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The Evolution of Large Corporations in Korea

A New Institutional Economics Perspective of the Chaebol

Sung-Hee Jwa

Controversy still looms large both in public and academic circles as to the role of large corporations in sustainable economic growth. In this book, the new-institutional economics perspective is adopted to clarify and answer some of the most critical questions relating to the behaviour of large corporations in Korea, or the chaebol, and the role and impact of institutions on their behaviour.
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Chapter 9: Overview and Conclusion

A New Institutional Economics Perspective of the Chaebol

Sung-Hee Jwa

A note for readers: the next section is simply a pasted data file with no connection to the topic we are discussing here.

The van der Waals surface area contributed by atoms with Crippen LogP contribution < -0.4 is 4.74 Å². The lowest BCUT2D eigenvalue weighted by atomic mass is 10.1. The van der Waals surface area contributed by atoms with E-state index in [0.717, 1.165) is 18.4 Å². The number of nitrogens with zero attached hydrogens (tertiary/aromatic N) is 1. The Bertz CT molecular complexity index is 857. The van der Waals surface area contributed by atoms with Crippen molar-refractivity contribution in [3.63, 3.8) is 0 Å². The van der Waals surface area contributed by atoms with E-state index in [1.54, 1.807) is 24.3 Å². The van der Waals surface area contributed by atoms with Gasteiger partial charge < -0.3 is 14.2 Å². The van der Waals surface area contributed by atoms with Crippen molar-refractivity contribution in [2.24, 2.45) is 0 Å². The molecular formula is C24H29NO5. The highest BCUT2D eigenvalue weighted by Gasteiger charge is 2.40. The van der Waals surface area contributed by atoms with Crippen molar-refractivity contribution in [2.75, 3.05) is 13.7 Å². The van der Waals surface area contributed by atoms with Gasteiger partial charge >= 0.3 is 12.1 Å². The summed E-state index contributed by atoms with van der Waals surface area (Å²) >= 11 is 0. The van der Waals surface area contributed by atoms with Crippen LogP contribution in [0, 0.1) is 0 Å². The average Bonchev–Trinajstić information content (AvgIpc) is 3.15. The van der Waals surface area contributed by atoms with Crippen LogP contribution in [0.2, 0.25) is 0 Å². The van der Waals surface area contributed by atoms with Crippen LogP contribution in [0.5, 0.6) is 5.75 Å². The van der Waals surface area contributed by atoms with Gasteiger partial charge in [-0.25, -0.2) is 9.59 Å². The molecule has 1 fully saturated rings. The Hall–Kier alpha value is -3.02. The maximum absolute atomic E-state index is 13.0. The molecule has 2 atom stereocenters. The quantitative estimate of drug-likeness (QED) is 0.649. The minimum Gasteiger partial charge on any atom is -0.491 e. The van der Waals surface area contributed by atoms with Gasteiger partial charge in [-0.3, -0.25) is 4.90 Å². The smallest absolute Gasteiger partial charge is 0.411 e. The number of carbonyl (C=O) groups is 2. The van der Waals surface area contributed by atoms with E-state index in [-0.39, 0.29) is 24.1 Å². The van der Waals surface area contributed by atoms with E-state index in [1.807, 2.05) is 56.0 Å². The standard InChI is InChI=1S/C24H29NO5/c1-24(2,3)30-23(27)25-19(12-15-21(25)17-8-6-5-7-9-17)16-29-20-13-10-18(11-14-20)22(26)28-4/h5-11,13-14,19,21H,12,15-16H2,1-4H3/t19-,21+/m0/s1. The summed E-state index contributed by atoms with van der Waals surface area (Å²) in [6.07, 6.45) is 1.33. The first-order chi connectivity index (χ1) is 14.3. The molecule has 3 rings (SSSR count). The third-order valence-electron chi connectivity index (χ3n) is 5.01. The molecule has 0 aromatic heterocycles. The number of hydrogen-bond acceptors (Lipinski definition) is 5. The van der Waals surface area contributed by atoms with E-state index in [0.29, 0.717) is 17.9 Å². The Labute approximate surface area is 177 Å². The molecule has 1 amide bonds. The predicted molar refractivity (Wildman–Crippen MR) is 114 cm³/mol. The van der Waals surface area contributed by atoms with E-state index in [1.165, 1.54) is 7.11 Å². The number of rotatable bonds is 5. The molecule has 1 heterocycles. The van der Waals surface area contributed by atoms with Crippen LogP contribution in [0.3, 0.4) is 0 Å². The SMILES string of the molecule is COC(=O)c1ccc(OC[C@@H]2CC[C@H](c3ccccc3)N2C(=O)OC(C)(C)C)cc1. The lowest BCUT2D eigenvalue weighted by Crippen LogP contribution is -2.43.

It has been consistently argued throughout this book that the chaebol is an evolutionary outgrowth of the Korea-specific economic environment that includes her unique institutional setting. In Korea, economic institutions have been critical in shaping the formation and growth of the chaebol. The survival of a firm, or any other economic organization for that matter, is dependent upon the decisions that it makes upon considering a set of choices subject to certain constraints. That is, a firm will survive only if its choices turn out to be in a winning set given the constraints it faces. These constraints, broadly speaking, include market variables determined by relative prices as well as policy variables as depicted in neoclassical economic theory. More importantly, they involve the institutional factors such as government policy, laws and regulations, customs, tradition and even culture. Such an institutional environment not only affects the types or sets of choices available to the firm but also determines the outcome of the firm’s ultimate choices. In this sense, the genesis and evolution of Korea’s economic organizations are a product of the Korea-specific economic and institutional environment, and for that matter, the chaebol is not an exception. The book begins with an introductory chapter that briefly describes both the evolutionary and new-institutional economics perspectives adopted in this book. Chapter 1 also defines the chaebol as multi-product firms composed of smaller subsidiaries with the purpose of maximizing group benefits, and introduces what is known as the chaebol problem. The chaebol problem further evaluated...

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